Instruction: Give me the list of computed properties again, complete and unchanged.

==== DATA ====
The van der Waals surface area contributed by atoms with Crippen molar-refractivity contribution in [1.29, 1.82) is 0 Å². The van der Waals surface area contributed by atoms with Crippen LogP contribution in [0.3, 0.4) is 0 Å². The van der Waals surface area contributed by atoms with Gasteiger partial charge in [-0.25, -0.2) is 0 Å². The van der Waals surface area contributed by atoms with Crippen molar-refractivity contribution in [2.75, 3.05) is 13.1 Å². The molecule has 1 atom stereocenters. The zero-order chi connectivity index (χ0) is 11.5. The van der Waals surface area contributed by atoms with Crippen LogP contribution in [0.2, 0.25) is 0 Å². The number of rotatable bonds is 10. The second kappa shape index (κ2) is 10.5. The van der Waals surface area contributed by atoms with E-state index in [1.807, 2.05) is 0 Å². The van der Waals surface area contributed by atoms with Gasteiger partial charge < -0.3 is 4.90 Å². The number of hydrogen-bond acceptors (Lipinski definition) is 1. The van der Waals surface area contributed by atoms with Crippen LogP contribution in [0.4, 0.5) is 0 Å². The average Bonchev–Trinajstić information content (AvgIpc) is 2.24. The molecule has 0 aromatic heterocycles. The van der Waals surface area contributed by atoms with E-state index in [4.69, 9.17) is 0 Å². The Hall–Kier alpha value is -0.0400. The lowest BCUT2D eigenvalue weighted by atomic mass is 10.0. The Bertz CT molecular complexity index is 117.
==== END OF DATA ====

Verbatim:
The van der Waals surface area contributed by atoms with Crippen molar-refractivity contribution in [1.29, 1.82) is 0 Å². The van der Waals surface area contributed by atoms with Crippen LogP contribution in [0.3, 0.4) is 0 Å². The van der Waals surface area contributed by atoms with Gasteiger partial charge in [-0.25, -0.2) is 0 Å². The van der Waals surface area contributed by atoms with Crippen molar-refractivity contribution in [2.75, 3.05) is 13.1 Å². The molecule has 1 atom stereocenters. The zero-order chi connectivity index (χ0) is 11.5. The van der Waals surface area contributed by atoms with Crippen LogP contribution in [0.2, 0.25) is 0 Å². The number of rotatable bonds is 10. The second kappa shape index (κ2) is 10.5. The van der Waals surface area contributed by atoms with E-state index in [1.807, 2.05) is 0 Å². The van der Waals surface area contributed by atoms with Gasteiger partial charge < -0.3 is 4.90 Å². The number of hydrogen-bond acceptors (Lipinski definition) is 1. The van der Waals surface area contributed by atoms with Crippen LogP contribution in [0.4, 0.5) is 0 Å². The average Bonchev–Trinajstić information content (AvgIpc) is 2.24. The molecule has 0 aromatic heterocycles. The van der Waals surface area contributed by atoms with E-state index in [4.69, 9.17) is 0 Å². The Hall–Kier alpha value is -0.0400. The lowest BCUT2D eigenvalue weighted by atomic mass is 10.0. The Bertz CT molecular complexity index is 117.